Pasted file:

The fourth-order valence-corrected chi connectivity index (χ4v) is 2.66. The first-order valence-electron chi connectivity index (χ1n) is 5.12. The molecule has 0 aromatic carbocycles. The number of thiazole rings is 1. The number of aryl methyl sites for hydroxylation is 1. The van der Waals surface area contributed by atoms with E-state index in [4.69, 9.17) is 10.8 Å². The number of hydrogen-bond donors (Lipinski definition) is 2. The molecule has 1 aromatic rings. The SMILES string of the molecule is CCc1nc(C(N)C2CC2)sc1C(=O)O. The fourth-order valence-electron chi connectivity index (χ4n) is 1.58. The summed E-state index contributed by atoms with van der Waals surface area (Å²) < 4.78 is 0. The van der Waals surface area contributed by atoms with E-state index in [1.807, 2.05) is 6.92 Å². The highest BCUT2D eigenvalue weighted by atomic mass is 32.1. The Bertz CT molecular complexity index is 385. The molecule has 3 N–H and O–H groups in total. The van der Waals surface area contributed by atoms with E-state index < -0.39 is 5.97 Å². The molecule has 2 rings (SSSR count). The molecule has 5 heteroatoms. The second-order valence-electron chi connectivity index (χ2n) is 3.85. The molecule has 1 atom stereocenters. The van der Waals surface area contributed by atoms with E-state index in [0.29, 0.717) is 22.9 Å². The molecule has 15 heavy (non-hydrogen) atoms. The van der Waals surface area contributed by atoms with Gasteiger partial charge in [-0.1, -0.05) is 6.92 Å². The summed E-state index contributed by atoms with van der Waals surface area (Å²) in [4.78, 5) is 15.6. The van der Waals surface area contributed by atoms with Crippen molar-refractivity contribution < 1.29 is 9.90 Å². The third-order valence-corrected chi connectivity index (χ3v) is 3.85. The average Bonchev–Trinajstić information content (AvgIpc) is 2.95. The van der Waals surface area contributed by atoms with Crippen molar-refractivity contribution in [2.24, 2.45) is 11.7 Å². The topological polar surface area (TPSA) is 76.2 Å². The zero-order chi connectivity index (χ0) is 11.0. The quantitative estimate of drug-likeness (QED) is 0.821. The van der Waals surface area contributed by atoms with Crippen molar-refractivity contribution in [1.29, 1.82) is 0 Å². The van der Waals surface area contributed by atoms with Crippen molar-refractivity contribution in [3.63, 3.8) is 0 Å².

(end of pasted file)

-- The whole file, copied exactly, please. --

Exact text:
The fourth-order valence-corrected chi connectivity index (χ4v) is 2.66. The first-order valence-electron chi connectivity index (χ1n) is 5.12. The molecule has 0 aromatic carbocycles. The number of thiazole rings is 1. The number of aryl methyl sites for hydroxylation is 1. The van der Waals surface area contributed by atoms with E-state index in [4.69, 9.17) is 10.8 Å². The number of hydrogen-bond donors (Lipinski definition) is 2. The molecule has 1 aromatic rings. The SMILES string of the molecule is CCc1nc(C(N)C2CC2)sc1C(=O)O. The fourth-order valence-electron chi connectivity index (χ4n) is 1.58. The summed E-state index contributed by atoms with van der Waals surface area (Å²) < 4.78 is 0. The van der Waals surface area contributed by atoms with E-state index in [1.807, 2.05) is 6.92 Å². The highest BCUT2D eigenvalue weighted by atomic mass is 32.1. The Bertz CT molecular complexity index is 385. The molecule has 3 N–H and O–H groups in total. The van der Waals surface area contributed by atoms with E-state index < -0.39 is 5.97 Å². The molecule has 2 rings (SSSR count). The molecule has 5 heteroatoms. The second-order valence-electron chi connectivity index (χ2n) is 3.85. The molecule has 1 atom stereocenters. The van der Waals surface area contributed by atoms with E-state index in [0.29, 0.717) is 22.9 Å². The molecule has 15 heavy (non-hydrogen) atoms. The van der Waals surface area contributed by atoms with Gasteiger partial charge in [-0.1, -0.05) is 6.92 Å². The summed E-state index contributed by atoms with van der Waals surface area (Å²) in [4.78, 5) is 15.6. The van der Waals surface area contributed by atoms with Crippen molar-refractivity contribution < 1.29 is 9.90 Å². The third-order valence-corrected chi connectivity index (χ3v) is 3.85. The average Bonchev–Trinajstić information content (AvgIpc) is 2.95. The van der Waals surface area contributed by atoms with Crippen molar-refractivity contribution in [2.24, 2.45) is 11.7 Å². The topological polar surface area (TPSA) is 76.2 Å². The zero-order chi connectivity index (χ0) is 11.0. The quantitative estimate of drug-likeness (QED) is 0.821. The van der Waals surface area contributed by atoms with Crippen molar-refractivity contribution in [1.29, 1.82) is 0 Å². The van der Waals surface area contributed by atoms with Crippen molar-refractivity contribution in [3.63, 3.8) is 0 Å².